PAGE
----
'Humans will be able to fall in love with computers within the next 15 years'
The world of the film Her is not as far away as you think, says Ray Kurzweil
Saturday 14 June 2014
Flirting with a computer and even falling in love will be possible within just 15 years, a futurist has predicted.
The world depicted in the film Her, where a man develops a relationship with an intelligent computer operating system, is closer than we think, according to Google’s engineering director, Ray Kurzweil.
Speaking at the Exponential Finance conference in New York last week, he claimed technology will be capable of emotional interaction, NBC News reported.
“My timeline is that computers will be at human level, such that you can have a relationship with them in 15 years from now – 2029,” he said.
“When I say about human levels, I'm talking about emotional intelligence. The ability to tell a joke, to be funny, to be romantic, to be loving, to be sexy, that is the cutting edge of human intelligence, that is not a sideshow.”
Mr Kurzweil claimed Her was a very realistic depiction of what can be achieved.
It may not be a comforting thought to people who have seen Joaquin Phoenix’s character’s soul-crushing attempt to escape his loneliness with Siri-like program voiced by Scarlett Johansson.
Credited with inventing the world’s first flat-bed scanners and text-to-speech synthesisers, Mr Kurzweil is perhaps most famous for his theory of “the singularity” – a point in the future where humans and machines will converge.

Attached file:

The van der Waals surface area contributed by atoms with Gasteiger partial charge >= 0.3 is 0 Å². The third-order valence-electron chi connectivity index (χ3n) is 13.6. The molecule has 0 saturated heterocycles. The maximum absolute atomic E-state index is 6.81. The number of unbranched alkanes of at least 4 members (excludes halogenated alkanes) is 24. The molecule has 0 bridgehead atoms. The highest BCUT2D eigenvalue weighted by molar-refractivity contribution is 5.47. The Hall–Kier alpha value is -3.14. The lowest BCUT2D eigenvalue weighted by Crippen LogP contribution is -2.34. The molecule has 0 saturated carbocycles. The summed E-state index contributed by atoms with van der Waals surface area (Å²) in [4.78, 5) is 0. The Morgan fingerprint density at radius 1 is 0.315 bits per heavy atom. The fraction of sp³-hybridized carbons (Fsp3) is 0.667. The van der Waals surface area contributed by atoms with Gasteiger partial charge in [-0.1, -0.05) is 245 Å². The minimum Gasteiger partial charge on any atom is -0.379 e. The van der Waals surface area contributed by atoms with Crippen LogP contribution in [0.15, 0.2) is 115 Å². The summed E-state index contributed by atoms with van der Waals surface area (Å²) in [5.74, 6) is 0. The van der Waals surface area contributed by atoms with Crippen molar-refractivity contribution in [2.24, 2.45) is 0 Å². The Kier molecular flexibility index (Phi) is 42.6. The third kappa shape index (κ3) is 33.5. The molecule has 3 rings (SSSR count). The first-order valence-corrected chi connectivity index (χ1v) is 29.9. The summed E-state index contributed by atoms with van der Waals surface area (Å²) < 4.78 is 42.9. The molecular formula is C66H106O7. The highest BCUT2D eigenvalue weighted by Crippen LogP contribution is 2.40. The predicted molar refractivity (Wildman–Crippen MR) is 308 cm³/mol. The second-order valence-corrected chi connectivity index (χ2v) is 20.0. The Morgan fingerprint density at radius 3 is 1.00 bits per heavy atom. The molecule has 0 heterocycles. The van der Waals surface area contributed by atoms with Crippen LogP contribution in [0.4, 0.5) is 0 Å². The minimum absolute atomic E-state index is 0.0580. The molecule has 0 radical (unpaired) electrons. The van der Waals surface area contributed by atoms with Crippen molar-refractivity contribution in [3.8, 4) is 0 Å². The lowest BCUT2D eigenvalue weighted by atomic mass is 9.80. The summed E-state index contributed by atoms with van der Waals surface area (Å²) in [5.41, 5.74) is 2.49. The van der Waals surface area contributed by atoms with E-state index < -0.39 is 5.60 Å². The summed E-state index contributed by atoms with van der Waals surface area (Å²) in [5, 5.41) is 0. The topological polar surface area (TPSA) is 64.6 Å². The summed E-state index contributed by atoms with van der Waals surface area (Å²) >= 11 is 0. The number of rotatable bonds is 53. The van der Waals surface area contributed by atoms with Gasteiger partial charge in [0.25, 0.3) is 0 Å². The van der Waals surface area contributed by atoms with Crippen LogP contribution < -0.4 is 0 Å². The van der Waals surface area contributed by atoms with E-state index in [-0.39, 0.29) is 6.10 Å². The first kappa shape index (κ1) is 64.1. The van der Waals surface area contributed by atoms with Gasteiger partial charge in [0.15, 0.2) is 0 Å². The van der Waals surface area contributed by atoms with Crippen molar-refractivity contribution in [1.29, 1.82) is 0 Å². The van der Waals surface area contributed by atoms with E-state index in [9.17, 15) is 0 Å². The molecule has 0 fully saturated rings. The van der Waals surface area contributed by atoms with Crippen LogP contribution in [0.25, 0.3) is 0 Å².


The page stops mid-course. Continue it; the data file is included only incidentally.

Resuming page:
Office romance: Joaquin Phoenix as Theodore Twombly, who falls in love with a computer, in ‘Her’ He has previously warned that computers will outsmart us by 2029, using the example of voice recognition software and Google’s self-driving cars to demonstrate the rapid advance of technology.
Among his other predictions at the Exponential Finance conference was the prospect of “programming” genes to overcome cancer, diseases and even the ageing process.
Personalised 3D printing for clothing was another possibility, NBC reported.
The 66-year-old is one of the world’s leading futurologists and has previously made strikingly accurate predictions.
In 1990 he said a computer would be capable of beating a chess champion by 1998 – a feat managed by IBM’s Deep Blue, against Garry Kasparov, in 1997.
But earlier this month he spoke out against claims that a computer program had passed the “Turing test” of intelligence for the first time.
He said a chatbot created to simulate a 13-year-old boy called Eugene Goostman was “too restricted” in its abilities.
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